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Louisville to pay Breonna Taylor's boyfriend Kenneth Walker $2 million to settle lawsuits

Officer in Breonna Taylor case pleads guilty
Former officer in Breonna Taylor case pleads guilty to federal conspiracy charges 00:42

The boyfriend of Breonna Taylor, who fired a shot at police as they burst through Taylor's door the night she was killed, has settled two lawsuits against the city of Louisville, his attorneys said Monday.

The city agreed to pay $2 million to settle lawsuits filed by Kenneth Walker in federal and state court, one of his attorneys, Steve Romines, said in a statement. He added that Taylor's death "will haunt Kenny for the rest of his life."

"He will live with the effects of being put in harm's way due to a falsified warrant, to being a victim of a hailstorm of gunfire and to suffering the unimaginable and horrific death of Breonna Taylor," Romines said.

Walker and Taylor were settled in bed for the night when they were roused by banging on her apartment door around midnight on March 13, 2020. Police were outside with a drug warrant, and they used a battering ram to knock down the door. Walker fired a single shot from a handgun, striking Sgt. John Mattingly in the leg. Mattingly and two other officers then opened fire, killing Taylor.

The case highlighted the issue of "no-knock" warrants — which allow law enforcement agents to enter a home without announcing their presence — and led to a reexamination of the practice, as well as a federal investigation into the Louisville Police Department amid a national reckoning over systemic racism and police brutality.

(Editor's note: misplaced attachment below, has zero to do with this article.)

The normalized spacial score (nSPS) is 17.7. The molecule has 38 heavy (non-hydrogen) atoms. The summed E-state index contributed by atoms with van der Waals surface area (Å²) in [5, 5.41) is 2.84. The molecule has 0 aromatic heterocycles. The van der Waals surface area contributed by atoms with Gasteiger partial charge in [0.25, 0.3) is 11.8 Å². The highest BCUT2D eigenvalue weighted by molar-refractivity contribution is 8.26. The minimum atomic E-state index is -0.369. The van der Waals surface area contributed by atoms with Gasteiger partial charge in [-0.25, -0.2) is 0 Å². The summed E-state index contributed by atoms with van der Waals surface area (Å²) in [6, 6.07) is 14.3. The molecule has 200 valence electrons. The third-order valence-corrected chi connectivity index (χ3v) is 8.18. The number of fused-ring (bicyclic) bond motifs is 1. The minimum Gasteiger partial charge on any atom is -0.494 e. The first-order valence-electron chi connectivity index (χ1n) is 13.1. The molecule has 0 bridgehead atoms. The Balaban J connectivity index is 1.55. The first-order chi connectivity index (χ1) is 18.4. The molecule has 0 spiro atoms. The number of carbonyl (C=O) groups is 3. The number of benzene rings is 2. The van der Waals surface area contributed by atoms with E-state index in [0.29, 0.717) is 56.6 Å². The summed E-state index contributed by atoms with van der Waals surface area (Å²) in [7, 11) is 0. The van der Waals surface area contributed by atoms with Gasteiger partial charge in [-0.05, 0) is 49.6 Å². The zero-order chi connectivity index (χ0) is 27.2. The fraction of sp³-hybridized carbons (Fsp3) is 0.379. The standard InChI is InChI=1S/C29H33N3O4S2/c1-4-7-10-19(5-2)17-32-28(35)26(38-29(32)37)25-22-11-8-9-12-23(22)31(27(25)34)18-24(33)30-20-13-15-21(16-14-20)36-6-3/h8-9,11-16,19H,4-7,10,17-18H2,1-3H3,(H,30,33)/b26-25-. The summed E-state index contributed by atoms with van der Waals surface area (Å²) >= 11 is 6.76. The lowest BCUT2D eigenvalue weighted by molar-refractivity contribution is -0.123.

Breonna Taylor
Protesters on September 23, 2020, in Louisville, Kentucky.  John Minchillo / AP

Walker was initially charged with attempted murder of a police officer, but charges against him were eventually dropped as protests and news media attention on the Taylor case intensified in the spring of 2020. The charges were dropped without prejudice, which technically meant that they could be refiled.

Walker and his parents discussed Taylor's death, his being labeled a suspect, and the emotional trauma he grappled with in the aftermath, during an interview with "CBS Mornings" co-host Gayle King in October 2020.

"I've only listened to that 911 call once or twice," said Walker's dad, Kenneth Walker Jr. "And it took me months to listen to it. And the thing is, his whole life, I've always been there to help him, or to be there for him. And I couldn't help him."

"And, I mean, think about it. Reality is, he's still a suspect in their mind ... He's still their scapegoat," said his mother, Velicia Walker. 

"You know, the simple lessons that we teach them, that we hold true as parents. The lessons that we try to, you know, 'Ain't nothing good for you going on at the street. Stay at home,'" she added. "Here you are, this one time, you at home. And you get in the worst trouble you've ever been?"

Walker told investigators he didn't know police were at the door, and he thought an intruder was trying to break in.

Earlier this year, U.S. Justice Department prosecutors charged four Louisville officers with a conspiracy to falsify the Taylor warrant. One of the now-former officers, Kelly Goodlett, has pleaded guilty and admitted to helping create a false link between Taylor and a wanted drug dealer.

Walker wrote in an opinion piece in the Washington Post in August that a police officer had "finally taken some responsibility for the death of my girlfriend."

"Knowing all the problems that this failed raid would create, the Louisville police tried to use me as a scapegoat to deflect blame," he wrote. "It almost worked."

Two other former officers involved in the warrant, Joshua Jaynes and Kyle Meany, are scheduled to go on trial in federal court next year.

The city of Louisville paid a $12 million settlement to Taylor's mother, Tamika Palmer, in September 2020.

Walker's attorneys said Monday that part of the settlement he received would be used to set up a scholarship fund for law school students interested in practicing civil rights law. Another portion will be contributed to the Center for Innovations in Community Safety, a police and community reform center at Georgetown Law School.

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